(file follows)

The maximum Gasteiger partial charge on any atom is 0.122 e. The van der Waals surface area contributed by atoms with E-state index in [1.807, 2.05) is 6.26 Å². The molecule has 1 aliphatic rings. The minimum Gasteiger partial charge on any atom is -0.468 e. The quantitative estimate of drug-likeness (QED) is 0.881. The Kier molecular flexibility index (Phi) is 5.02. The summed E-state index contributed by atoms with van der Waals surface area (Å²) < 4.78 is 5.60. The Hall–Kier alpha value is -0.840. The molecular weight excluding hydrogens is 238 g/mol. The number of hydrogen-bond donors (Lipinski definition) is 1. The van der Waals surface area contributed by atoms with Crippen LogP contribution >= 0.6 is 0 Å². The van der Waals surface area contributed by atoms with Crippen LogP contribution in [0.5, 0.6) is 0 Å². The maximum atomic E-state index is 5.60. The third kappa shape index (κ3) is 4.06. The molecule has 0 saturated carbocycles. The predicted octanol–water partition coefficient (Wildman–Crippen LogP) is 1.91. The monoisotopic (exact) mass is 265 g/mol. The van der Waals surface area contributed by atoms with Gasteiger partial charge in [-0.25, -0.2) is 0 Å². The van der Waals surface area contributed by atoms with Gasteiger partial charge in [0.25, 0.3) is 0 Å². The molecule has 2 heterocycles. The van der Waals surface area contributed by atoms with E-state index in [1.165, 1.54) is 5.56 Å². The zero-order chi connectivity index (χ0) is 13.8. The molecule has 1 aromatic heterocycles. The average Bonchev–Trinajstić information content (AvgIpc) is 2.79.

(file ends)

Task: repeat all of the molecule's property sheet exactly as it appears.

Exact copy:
The maximum Gasteiger partial charge on any atom is 0.122 e. The van der Waals surface area contributed by atoms with E-state index in [1.807, 2.05) is 6.26 Å². The molecule has 1 aliphatic rings. The minimum Gasteiger partial charge on any atom is -0.468 e. The quantitative estimate of drug-likeness (QED) is 0.881. The Kier molecular flexibility index (Phi) is 5.02. The summed E-state index contributed by atoms with van der Waals surface area (Å²) < 4.78 is 5.60. The Hall–Kier alpha value is -0.840. The molecular weight excluding hydrogens is 238 g/mol. The number of hydrogen-bond donors (Lipinski definition) is 1. The van der Waals surface area contributed by atoms with Crippen LogP contribution >= 0.6 is 0 Å². The van der Waals surface area contributed by atoms with Crippen LogP contribution in [0.5, 0.6) is 0 Å². The maximum atomic E-state index is 5.60. The third kappa shape index (κ3) is 4.06. The molecule has 0 saturated carbocycles. The predicted octanol–water partition coefficient (Wildman–Crippen LogP) is 1.91. The monoisotopic (exact) mass is 265 g/mol. The van der Waals surface area contributed by atoms with Gasteiger partial charge in [-0.25, -0.2) is 0 Å². The van der Waals surface area contributed by atoms with Gasteiger partial charge in [0.25, 0.3) is 0 Å². The molecule has 2 heterocycles. The van der Waals surface area contributed by atoms with E-state index in [1.165, 1.54) is 5.56 Å². The zero-order chi connectivity index (χ0) is 13.8. The molecule has 1 aromatic heterocycles. The average Bonchev–Trinajstić information content (AvgIpc) is 2.79.